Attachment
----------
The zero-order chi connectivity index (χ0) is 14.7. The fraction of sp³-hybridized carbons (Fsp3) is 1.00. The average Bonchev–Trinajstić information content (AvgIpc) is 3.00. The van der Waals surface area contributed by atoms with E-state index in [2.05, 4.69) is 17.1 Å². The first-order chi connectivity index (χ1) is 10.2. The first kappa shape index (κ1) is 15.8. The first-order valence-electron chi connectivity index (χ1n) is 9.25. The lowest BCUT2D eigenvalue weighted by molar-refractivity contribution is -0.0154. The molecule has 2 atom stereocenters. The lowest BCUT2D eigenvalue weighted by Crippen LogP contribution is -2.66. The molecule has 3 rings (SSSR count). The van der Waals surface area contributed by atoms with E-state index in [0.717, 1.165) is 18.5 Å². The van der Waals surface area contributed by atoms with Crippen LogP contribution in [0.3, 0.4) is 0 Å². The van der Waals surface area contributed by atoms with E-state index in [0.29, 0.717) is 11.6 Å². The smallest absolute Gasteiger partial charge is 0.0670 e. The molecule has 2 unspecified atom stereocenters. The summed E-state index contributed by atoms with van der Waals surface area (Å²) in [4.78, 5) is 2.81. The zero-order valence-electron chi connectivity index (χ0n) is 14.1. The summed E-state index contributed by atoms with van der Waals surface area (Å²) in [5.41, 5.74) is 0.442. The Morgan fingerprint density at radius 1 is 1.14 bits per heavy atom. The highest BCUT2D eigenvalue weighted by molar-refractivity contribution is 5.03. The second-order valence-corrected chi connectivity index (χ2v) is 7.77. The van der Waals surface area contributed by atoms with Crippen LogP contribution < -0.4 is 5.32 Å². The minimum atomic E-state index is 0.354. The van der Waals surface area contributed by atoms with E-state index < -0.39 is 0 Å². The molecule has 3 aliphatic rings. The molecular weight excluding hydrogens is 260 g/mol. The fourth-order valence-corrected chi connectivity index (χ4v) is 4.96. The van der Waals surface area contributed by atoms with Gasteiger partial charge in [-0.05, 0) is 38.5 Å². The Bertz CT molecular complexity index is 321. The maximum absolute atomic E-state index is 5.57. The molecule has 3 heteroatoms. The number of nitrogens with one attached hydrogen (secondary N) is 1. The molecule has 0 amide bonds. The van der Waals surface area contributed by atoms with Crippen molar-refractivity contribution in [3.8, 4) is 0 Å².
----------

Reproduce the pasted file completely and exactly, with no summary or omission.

The zero-order chi connectivity index (χ0) is 14.7. The fraction of sp³-hybridized carbons (Fsp3) is 1.00. The average Bonchev–Trinajstić information content (AvgIpc) is 3.00. The van der Waals surface area contributed by atoms with E-state index in [2.05, 4.69) is 17.1 Å². The first-order chi connectivity index (χ1) is 10.2. The first kappa shape index (κ1) is 15.8. The first-order valence-electron chi connectivity index (χ1n) is 9.25. The lowest BCUT2D eigenvalue weighted by molar-refractivity contribution is -0.0154. The molecule has 2 atom stereocenters. The lowest BCUT2D eigenvalue weighted by Crippen LogP contribution is -2.66. The molecule has 3 rings (SSSR count). The van der Waals surface area contributed by atoms with E-state index in [0.717, 1.165) is 18.5 Å². The van der Waals surface area contributed by atoms with Crippen LogP contribution in [0.3, 0.4) is 0 Å². The van der Waals surface area contributed by atoms with E-state index in [0.29, 0.717) is 11.6 Å². The smallest absolute Gasteiger partial charge is 0.0670 e. The molecule has 2 unspecified atom stereocenters. The summed E-state index contributed by atoms with van der Waals surface area (Å²) in [4.78, 5) is 2.81. The zero-order valence-electron chi connectivity index (χ0n) is 14.1. The summed E-state index contributed by atoms with van der Waals surface area (Å²) in [5.41, 5.74) is 0.442. The Morgan fingerprint density at radius 1 is 1.14 bits per heavy atom. The highest BCUT2D eigenvalue weighted by molar-refractivity contribution is 5.03. The second-order valence-corrected chi connectivity index (χ2v) is 7.77. The van der Waals surface area contributed by atoms with Crippen LogP contribution < -0.4 is 5.32 Å². The minimum atomic E-state index is 0.354. The van der Waals surface area contributed by atoms with E-state index < -0.39 is 0 Å². The molecule has 3 aliphatic rings. The molecular weight excluding hydrogens is 260 g/mol. The fourth-order valence-corrected chi connectivity index (χ4v) is 4.96. The van der Waals surface area contributed by atoms with Gasteiger partial charge in [-0.05, 0) is 38.5 Å². The Bertz CT molecular complexity index is 321. The maximum absolute atomic E-state index is 5.57. The molecule has 3 heteroatoms. The number of nitrogens with one attached hydrogen (secondary N) is 1. The molecule has 0 amide bonds. The van der Waals surface area contributed by atoms with Crippen molar-refractivity contribution in [3.8, 4) is 0 Å².